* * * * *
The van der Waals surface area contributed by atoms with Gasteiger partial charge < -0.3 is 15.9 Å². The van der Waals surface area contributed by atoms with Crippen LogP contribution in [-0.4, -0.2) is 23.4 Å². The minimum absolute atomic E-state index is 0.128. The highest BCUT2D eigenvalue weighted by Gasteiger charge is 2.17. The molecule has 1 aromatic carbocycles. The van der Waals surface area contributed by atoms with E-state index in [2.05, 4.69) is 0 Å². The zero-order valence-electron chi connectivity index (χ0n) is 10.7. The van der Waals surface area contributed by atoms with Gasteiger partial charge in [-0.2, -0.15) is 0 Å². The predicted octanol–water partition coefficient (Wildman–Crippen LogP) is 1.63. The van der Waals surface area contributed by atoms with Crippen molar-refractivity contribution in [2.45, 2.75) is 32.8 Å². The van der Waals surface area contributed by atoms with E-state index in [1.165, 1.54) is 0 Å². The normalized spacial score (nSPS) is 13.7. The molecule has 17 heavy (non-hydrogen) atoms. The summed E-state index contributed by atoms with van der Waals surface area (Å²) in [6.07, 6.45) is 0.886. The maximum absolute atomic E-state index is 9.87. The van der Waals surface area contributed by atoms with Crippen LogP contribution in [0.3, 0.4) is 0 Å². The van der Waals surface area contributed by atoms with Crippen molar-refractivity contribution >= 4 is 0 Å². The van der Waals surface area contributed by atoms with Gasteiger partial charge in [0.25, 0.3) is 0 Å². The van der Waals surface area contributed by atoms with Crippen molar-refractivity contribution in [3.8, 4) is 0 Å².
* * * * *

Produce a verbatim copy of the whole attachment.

The van der Waals surface area contributed by atoms with Gasteiger partial charge < -0.3 is 15.9 Å². The van der Waals surface area contributed by atoms with Crippen LogP contribution in [-0.4, -0.2) is 23.4 Å². The minimum absolute atomic E-state index is 0.128. The highest BCUT2D eigenvalue weighted by Gasteiger charge is 2.17. The molecule has 1 aromatic carbocycles. The van der Waals surface area contributed by atoms with E-state index in [2.05, 4.69) is 0 Å². The zero-order valence-electron chi connectivity index (χ0n) is 10.7. The van der Waals surface area contributed by atoms with Gasteiger partial charge in [-0.2, -0.15) is 0 Å². The predicted octanol–water partition coefficient (Wildman–Crippen LogP) is 1.63. The van der Waals surface area contributed by atoms with Crippen molar-refractivity contribution in [2.45, 2.75) is 32.8 Å². The van der Waals surface area contributed by atoms with E-state index in [1.165, 1.54) is 0 Å². The normalized spacial score (nSPS) is 13.7. The molecule has 17 heavy (non-hydrogen) atoms. The summed E-state index contributed by atoms with van der Waals surface area (Å²) in [6.07, 6.45) is 0.886. The maximum absolute atomic E-state index is 9.87. The van der Waals surface area contributed by atoms with Crippen LogP contribution in [0.3, 0.4) is 0 Å². The van der Waals surface area contributed by atoms with Crippen molar-refractivity contribution >= 4 is 0 Å². The van der Waals surface area contributed by atoms with Gasteiger partial charge in [0.25, 0.3) is 0 Å². The van der Waals surface area contributed by atoms with Crippen molar-refractivity contribution in [3.8, 4) is 0 Å².